Canopy Growth Corp. Is Overvalued: Here’s What to Buy Instead

Canopy Growth Corp. (TSX:WEED) is arguably Canada’s most popular growth stock with astounding year-over-year revenue growth. If you are thinking of buying on the recent pullback, there is good reason to pause and consider better-valued names like Aurora Cannabis Inc. (TSXV:ACB) instead.

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Canopy Growth Corp. (TSX:WEED) has quickly grown from a relatively obscure producer in a small industry to one of only two marijuana companies in the world with a billion-dollar-plus market capitalization. The company has rewarded early investors handsomely with 200% share price growth since early 2016 and has grown revenues from $7.7 million in the first three quarters of 2016 to $25.2 million in the first three quarters of 2017.

The stock has recently pulled back 30%, and being one of Canada’s most popular names (constantly listed as a “most popular stock” on BNN.ca), many are wondering whether or not this is a good buying opportunity.

This answer is complex. Canopy is currently trading at only $8.23 per share — down from a high of around $18 set in only November of last year. A return to those highs would mean a comfortable double, and the current analyst consensus target price on the stock is $14.20 — a 72% return.

Despite the optimism, shares are hugely expensive

By nearly every measure, Canopy shares are extremely expensive on a price-to-revenue basis. That is not to say that the company cannot maintain — or even grow — its current revenue multiple, but it does mean investors are taking on a large risk.

Over the trailing 12 months, Canopy earned $30.2 million in revenue. Based on the current market capitalization of $1.37 billion, this works out to a price-to-revenue ratio of 45. To put how extreme this number is into perspective, investors should compare it to some of North America’s most valuable names.

Tesla Inc. (NASDAQ:TSLA), for example — widely considered to be one of the of the most expensive names in North America — trades at a trailing 12 month price-to-revenue multiple of 6.07. The S&P 500 Index, which is trading at all-time highs, is currently trading at a price-to-revenue multiple of 2.08.

A stock’s value depends on its future growth, but even using Canopy’s revenue for 2017 and 2018, the stock is still extremely expensive. The company is estimated to earn $42 million in fiscal 2017 and $125 million in fiscal 2018.

While this is certainly impressive revenue growth, the current market capitalization of the stock more than bakes in this growth. Using those revenue figures, the company trades at 32 times and 10 times its 2017 and 2018 revenues, respectively. Tesla, for comparison, trades at 4.5 times and 2.72 times its 2017 and 2018 revenues, respectively.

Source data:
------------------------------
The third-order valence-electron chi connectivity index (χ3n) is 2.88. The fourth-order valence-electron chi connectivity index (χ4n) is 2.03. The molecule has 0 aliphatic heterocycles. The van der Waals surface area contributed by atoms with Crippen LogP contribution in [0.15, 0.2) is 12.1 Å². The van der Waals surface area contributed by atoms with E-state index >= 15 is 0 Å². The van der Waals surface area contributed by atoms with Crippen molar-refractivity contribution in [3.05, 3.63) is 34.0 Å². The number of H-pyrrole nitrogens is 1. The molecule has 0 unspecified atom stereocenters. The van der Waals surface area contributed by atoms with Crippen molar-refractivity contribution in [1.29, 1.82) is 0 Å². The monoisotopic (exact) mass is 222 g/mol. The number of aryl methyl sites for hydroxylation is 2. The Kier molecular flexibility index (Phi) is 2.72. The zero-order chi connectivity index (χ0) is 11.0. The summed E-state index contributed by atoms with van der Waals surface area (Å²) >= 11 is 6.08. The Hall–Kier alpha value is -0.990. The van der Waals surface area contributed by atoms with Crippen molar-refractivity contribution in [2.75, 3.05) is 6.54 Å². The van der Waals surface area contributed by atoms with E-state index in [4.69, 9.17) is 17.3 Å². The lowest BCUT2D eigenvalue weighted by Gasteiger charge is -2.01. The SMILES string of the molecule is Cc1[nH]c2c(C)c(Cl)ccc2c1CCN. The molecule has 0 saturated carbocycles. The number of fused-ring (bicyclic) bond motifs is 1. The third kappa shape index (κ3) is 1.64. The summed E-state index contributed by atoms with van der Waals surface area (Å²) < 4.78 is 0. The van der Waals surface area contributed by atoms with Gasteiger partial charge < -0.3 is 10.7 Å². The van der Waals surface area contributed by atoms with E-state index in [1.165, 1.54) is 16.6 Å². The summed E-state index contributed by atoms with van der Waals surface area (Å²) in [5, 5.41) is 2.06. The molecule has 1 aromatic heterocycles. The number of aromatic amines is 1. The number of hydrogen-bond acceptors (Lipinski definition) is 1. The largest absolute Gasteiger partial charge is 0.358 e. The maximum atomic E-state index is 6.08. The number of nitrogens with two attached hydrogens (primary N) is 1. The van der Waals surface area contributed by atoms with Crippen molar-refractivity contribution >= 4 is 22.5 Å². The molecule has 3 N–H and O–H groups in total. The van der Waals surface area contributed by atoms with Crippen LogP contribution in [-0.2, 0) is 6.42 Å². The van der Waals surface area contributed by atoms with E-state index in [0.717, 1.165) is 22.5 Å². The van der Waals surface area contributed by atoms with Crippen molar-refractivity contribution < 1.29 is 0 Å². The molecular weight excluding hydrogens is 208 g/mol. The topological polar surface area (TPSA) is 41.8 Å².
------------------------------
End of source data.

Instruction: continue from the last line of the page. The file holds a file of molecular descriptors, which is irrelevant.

The question is if Canopy can maintain these valuations, or if Canopy and the marijuana sector as a whole are in a bubble similar to the year 2000 tech bubble. On one hand, the potential legalization of marijuana in Canada creates a nearly unprecedented situation in which about a million kilograms of recreational marijuana demand annually will move from black market suppliers to licensed producers.

This situation can produce unprecedented valuations. On the other hand, increased competition, regulations, and changing investor sentiment can all bring valuations back down to earth.

What to buy instead

If you’re looking for a more reasonable valuation in the marijuana space, Aurora Cannabis Inc. (TSXV:ACB) is a better bet. Aurora has a similar revenue growth profile at a cheaper valuation. The company is projected to earn $25 million in fiscal 2017 and $125 million in fiscal 2018 (the same as Canopy).

This is despite the fact that the current market capitalization for Aurora is only $832 million, giving it a 2018 price-to-revenue multiple of six. This is still expensive, but it’s reasonable compared to Canopy. Aurora currently lacks the production capacity Canopy has (which may explain the discount), but this is set to improve as its Aurora Sky production facility comes online.

This article represents the opinion of the writer, who may disagree with the “official” recommendation position of a Motley Fool premium service or advisor. We’re Motley! Questioning an investing thesis — even one of our own — helps us all think critically about investing and make decisions that help us become smarter, happier, and richer, so we sometimes publish articles that may not be in line with recommendations, rankings or other content.

Fool contributor Adam Mancini has no position in any stocks mentioned. David Gardner owns shares of Tesla. Tom Gardner owns shares of Tesla. The Motley Fool owns shares of Tesla. Tesla is a recommendation of Stock Advisor Canada.

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